Turns out, some viral vids are actually worth the time it takes to watch them.
Donovan Livingston delivered a speech at his Harvard graduation and it went viral.
It wasn’t a normal speech – it was a poem.
The audience hushed as they listened intently. He spoke of racism in the education system, and how vital it is to offer each person an equal opportunity to learn and grow, regardless of their skin color. What made his words buzz was the way he spoke: with optimism. To him, we use the past as a lesson on how to make our future a place for everyone. Donovan for president?
Most history books forget that Claudette Colvin is an African-American who refused to give up her seat on the bus, nine months before Rosa Parks.
It was March 2nd, 1955, in Montgomery, Alabama, when Colvin paid her fare and refused to get up from the seat for a white woman. She’d been studying Black history in high school that month and felt inspired by Harriet Tubman and Sojourner Truth. She felt the spirit of those two women pushing her down in her seat, telling her not to give it up.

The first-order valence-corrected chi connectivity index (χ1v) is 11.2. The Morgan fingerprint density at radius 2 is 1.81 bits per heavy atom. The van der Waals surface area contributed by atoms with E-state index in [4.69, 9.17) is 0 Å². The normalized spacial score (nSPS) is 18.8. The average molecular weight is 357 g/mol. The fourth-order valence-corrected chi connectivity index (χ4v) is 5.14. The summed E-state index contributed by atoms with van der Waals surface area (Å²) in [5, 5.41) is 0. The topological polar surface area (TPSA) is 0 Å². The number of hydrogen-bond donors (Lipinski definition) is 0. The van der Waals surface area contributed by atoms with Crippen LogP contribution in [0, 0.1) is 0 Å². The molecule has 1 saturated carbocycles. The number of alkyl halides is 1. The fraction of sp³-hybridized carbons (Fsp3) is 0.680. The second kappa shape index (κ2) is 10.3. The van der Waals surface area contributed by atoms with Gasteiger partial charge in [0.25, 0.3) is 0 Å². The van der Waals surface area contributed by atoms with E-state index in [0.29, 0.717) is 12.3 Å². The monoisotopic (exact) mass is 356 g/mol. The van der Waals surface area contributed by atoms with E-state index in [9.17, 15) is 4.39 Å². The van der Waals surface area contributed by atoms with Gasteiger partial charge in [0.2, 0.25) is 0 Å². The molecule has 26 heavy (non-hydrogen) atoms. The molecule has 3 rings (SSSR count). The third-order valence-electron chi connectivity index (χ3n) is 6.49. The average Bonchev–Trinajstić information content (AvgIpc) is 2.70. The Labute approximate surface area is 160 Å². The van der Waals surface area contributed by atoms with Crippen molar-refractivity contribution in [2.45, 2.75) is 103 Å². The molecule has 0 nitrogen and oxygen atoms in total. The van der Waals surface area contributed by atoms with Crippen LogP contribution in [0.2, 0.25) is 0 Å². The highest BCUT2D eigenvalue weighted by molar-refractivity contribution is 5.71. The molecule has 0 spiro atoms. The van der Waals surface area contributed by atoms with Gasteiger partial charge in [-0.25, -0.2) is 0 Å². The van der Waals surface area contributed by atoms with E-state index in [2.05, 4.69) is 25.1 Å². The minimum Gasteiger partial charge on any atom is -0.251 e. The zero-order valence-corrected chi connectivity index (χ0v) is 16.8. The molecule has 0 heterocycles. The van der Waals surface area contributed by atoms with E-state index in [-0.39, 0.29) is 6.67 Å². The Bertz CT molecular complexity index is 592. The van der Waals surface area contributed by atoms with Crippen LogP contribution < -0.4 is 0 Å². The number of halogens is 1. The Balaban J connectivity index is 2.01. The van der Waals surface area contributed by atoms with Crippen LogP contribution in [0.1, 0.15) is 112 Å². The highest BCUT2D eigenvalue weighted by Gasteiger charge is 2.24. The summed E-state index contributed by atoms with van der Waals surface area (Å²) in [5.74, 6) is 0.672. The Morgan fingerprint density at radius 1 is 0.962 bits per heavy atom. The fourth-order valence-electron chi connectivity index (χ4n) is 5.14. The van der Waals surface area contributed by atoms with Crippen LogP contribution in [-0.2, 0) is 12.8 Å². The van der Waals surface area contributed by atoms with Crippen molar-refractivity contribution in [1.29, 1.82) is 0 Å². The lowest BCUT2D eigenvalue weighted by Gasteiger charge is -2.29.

“All I remember is that I was not going to walk off the bus voluntarily,” Colvin told NPR. She was put in handcuffs and taken to the local jail.
After the incident, her civil disobedience didn’t make much of a splash. She was young and soon became pregnant. Because of this, her courageous act went all but unnoticed for many years. In fact, people began to think of her as a ‘troublemaker’ within her community and she had difficulty finding employment, and soon moved to New York.
While the court decided she was guilty in her legal case and she was given probation, Colvin did go on to serve as a plaintiff in the historic Browder v. Gayle legal case, which ended the Montgomery Bus Boycott and segregation on public buses in the city.
Many think if it wasn’t for Colvin, the media wouldn’t have paid much attention to Rosa Parks and the movement that followed. For this, we offer her immense gratitude.
If you want to learn the rest of her story, peep her interview with Teen Vogue here. Then go read Claudette Colvin: Twice Toward Justice, authored by Phil Hoose.
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